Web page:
The Colonial Boston setting is one of the things I love most about the series, and this time the story takes us through the events of the Boston Massacre in March of 1770. Tensions are smoldering between the British soldiers occupying Boston and the citizens who oppose them, including Samuel Adams and the Sons of Liberty. But when the protests begin turning violent, Kaille discovers that a conjurer is using magic to fan the flames. Even more, he suspects the conjurer may be one of his old foes – one that Kaille thought he had put in the grave.
The mystery drives the story, but it’s the history and the characters that make this such a fun read. All the regulars are back: rival thieftaker Sephira Pryce, his girlfriend Kannis, Kelf the bartender, his good friend Diver, and all the real historical characters who lived during this time like Sam Adams. But my favorite among them is Kaille. In fact, after four books Ethan Kaille is becoming one of the iconic characters of historical and fantasy fiction, like Roland Deschain, Uhtred of Bebbanburg, and Elric of Melniboné.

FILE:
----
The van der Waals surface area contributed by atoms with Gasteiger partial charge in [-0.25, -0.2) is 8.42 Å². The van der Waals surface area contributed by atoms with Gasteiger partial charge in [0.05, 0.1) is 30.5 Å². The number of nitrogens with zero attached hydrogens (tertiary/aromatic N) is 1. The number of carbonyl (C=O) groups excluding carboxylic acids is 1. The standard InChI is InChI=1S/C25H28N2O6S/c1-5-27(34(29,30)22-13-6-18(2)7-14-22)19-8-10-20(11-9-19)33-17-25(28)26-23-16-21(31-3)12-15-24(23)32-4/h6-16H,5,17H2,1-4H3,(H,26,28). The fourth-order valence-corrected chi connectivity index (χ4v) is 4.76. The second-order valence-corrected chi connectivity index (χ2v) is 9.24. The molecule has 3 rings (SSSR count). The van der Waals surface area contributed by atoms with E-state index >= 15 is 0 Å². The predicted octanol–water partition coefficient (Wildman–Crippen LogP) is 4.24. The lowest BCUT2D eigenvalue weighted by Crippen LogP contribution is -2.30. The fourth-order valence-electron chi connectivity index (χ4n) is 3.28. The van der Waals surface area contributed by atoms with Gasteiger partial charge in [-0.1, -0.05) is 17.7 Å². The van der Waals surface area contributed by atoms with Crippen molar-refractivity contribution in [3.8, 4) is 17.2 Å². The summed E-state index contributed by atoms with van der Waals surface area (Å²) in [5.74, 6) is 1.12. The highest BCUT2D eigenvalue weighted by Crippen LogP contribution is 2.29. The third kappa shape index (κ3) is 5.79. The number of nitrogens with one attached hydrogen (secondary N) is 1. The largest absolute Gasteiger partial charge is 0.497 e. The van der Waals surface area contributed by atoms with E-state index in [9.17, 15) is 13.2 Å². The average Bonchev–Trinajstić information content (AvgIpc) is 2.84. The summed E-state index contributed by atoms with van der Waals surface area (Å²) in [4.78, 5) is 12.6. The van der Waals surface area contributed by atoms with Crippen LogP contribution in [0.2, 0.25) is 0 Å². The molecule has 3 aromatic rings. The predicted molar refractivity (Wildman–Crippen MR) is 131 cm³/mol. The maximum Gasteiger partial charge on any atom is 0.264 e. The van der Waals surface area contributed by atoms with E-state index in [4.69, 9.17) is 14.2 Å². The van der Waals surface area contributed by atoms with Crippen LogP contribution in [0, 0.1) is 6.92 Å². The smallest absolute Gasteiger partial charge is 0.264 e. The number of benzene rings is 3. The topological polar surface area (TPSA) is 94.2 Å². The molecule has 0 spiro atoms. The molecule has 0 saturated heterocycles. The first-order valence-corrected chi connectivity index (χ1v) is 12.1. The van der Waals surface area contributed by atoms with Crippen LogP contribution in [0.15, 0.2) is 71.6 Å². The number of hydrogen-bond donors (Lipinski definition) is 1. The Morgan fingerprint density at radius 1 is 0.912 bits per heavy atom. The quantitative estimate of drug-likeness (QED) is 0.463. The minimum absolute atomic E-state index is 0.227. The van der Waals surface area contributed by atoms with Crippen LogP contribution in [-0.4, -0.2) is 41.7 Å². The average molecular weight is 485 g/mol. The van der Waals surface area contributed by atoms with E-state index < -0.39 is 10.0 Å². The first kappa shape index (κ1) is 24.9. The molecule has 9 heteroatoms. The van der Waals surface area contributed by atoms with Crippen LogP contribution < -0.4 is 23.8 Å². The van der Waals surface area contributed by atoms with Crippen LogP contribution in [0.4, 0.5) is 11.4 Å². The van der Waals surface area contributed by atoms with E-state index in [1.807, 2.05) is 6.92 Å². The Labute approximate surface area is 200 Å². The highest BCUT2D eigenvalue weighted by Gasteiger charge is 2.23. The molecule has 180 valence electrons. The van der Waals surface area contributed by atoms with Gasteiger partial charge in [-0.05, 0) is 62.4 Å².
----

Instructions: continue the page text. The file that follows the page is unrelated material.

The story’s villain hits Kaille close to home in this book, and for a moment I feared we were headed toward the end of this series. But after the last chapter, I don’t think that’s the case. Jackson has been slowly building his tale toward the Revolutionary War, and Paul Revere is already a minor character. I really hope we get to experience Revere’s Midnight Ride before the series ends, and if so, I’ll bet Ethan Kaille will be right in the thick of it.
Thanks to Amazon you can read a preview of the book here.